Search site
»

Welsh Wood

Welsh Wood is a piece of ancient woodland covering 6.5 acres. A pretty stream runs along its eastern edge on its way to join Salary Brook further downstream.

HOW TO GET THERE

By road: 2 miles North east of Colchester. Driving along Parsons Heath turn right into Welshwood Park Road and then right again into Woodlands. Limited roadside parking. Postcode: CO4 3JA. Find on the map.

By cycle: pdf icon Colchester by bike. [3Mb]

OPENING TIMES

All day, every day

FACILITIES AND ACCESS

  • Path network (main path is surfaced but other paths can be muddy in the winter).
  • Forest School outdoor classroom (bookable).
  • Pedestrian entrance from Woodlands Road and Barbel Road.
  • Occasional guided walks. 

HISTORY, VEGETATION AND WILDLIFE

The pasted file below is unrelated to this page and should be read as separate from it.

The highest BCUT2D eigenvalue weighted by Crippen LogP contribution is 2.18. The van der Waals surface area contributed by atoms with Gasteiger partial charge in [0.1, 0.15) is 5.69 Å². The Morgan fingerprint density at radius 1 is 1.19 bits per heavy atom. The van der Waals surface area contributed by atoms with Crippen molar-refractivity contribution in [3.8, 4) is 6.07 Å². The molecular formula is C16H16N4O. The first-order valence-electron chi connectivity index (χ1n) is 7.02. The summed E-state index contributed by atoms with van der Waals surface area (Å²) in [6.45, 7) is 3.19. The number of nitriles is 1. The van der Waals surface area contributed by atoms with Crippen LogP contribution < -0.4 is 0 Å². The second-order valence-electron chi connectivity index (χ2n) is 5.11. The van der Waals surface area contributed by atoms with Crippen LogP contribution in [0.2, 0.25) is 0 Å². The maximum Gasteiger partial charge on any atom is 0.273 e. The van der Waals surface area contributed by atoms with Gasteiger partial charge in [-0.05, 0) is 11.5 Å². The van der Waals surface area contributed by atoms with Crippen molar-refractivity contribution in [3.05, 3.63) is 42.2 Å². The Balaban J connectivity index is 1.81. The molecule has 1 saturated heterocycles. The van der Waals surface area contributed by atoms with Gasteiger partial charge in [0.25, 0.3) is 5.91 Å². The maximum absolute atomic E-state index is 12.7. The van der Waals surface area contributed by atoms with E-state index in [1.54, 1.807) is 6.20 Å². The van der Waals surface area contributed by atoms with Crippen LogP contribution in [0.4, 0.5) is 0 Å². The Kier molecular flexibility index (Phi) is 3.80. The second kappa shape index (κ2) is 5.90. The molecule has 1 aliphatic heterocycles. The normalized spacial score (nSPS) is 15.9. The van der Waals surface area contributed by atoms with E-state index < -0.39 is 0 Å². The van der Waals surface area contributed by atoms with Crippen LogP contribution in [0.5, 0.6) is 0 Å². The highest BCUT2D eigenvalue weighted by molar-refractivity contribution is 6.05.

The trees are mainly mixed coppice including ash, hazel, sweet chestnut and the uncommon small leaved lime. The small leaved lime was abundant in the Mesolithic era but has declined since due to poor reproduction from seed. It is therefore mainly confined to ancient woodlands such as Welsh Wood.

The majority of the woodland is managed by rotational coppicing. Coppicing is a traditional way of managing trees. Trees are cut down to ground level to create stools. The tree then puts its energy into creating vigorous re-growth. Coppicing creates an ever changing local environment and range of habitats. This increases the number of species a woodland supports.

Welsh wood has a carpet of bluebells in the spring which also includes yellow archangel and wood anemone. Dead wood is often left on site to enhance the habitat. This takes the form of both standing dead trunks for woodpeckers and invertebrates as well as wood habitat piles which are favoured by the Stag beetle larvae. The Stag beetle is the UK's larges beetle, its larvae feeds off dead decaying wood and can take 3 - 5 years before forming into the beetle.

OUR WORK

Maintaining access and safety throughout the site.

Rotational coppicing of the woodland and leaving dead wood habitat.

Clearing any obstructions from the stream and keeping the site tidy and free of litter.